Tuesday, August 05, 2008

More thoughts on becoming a parent

Here are some thoughts/edited journal entries about what came before mothering:

My son was born a week late, but early in our lives. I was morning the loss of my young brother, who took his life at age 19. I had left college during my final year, unable to focus on statistics and German language conjugations, wanting instead to go home, sleep in my old bed and write poetry in my journals. But a man, a man I knew as a boy, returned after two years in Africa, returned from teaching biology in the Peace Corps, returned with the dozens of love letters I sent. We were giddy in love, silly and smitten, maybe foolish, but what did it matter? We were married and soon became a mother and a father to a beautiful baby boy with a shock of black hair atop his tiny pink head. We were young, the first of our peers to have a child, unemployed and underemployed with no health insurance, no clue what parenting would be like. And we jumped in...

I remember and relive this each year around Juj's birthday. He was our first child, the one who taught us how to be parents, the one who witnessed the early stresses of our marriage, my struggles with a new identify, our evolution as a family and the entire 9 years of John's medical training. I found early parenting to be isolating and stressful, with a startling lack of support. We worked opposite shifts and felt the weight of the world, as if we were the first and only humans on earth to try to raise a child, pursue our career interests, develop our relationship and stay sane. Balance, solutions, support and knowledge all come from experience and we were sorely lacking in that twelve years ago.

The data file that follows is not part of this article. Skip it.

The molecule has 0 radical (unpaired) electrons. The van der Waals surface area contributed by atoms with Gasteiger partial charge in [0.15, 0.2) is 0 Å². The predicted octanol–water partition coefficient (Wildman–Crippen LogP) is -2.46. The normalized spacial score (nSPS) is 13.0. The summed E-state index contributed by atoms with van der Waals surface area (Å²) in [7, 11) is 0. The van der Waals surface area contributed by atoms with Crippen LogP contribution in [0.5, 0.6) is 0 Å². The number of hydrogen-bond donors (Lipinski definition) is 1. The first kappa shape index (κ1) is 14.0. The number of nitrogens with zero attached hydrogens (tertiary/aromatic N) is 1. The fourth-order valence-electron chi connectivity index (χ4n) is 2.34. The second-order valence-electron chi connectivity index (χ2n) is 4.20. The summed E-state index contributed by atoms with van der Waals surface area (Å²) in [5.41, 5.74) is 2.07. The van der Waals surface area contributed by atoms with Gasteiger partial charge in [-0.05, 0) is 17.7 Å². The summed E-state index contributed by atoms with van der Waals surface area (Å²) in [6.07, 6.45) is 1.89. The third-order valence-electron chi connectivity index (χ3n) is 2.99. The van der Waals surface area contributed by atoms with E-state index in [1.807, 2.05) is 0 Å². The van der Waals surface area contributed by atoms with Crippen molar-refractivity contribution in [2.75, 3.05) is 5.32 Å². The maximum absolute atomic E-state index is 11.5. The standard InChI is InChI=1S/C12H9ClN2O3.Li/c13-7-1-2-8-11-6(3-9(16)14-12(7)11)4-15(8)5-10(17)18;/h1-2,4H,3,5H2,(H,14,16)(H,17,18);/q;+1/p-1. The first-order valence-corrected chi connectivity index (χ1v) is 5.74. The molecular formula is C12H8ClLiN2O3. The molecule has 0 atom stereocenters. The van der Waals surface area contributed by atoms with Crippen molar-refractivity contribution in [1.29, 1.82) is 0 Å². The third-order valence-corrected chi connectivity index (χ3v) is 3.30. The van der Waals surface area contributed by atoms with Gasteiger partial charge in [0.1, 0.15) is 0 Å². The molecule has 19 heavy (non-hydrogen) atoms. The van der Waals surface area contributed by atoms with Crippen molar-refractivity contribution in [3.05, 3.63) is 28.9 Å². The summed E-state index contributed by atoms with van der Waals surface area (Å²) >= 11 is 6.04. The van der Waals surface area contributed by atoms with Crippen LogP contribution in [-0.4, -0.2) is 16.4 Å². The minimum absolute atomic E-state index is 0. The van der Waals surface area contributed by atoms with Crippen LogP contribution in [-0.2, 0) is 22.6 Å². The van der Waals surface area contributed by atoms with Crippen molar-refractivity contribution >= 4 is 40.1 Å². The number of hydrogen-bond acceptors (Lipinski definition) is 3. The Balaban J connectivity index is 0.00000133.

Maybe all families go through a similar transformation, maybe that is what makes a marriage and family unique. Still, there are so many things I wish were different: a more child-centered society, careers that respect parenting and family life, affordable, quality childcare, more cohesive communities that nurture the mother in her new role, longer maternity leaves, workplace accommodation for breastfeeding and an end to the stigma for a mother who seeks help, wheather in the form of food, energy assistance or health care. And a little empathy in the grocery stores during toddler meltdowns, would help too!
What do you wish?

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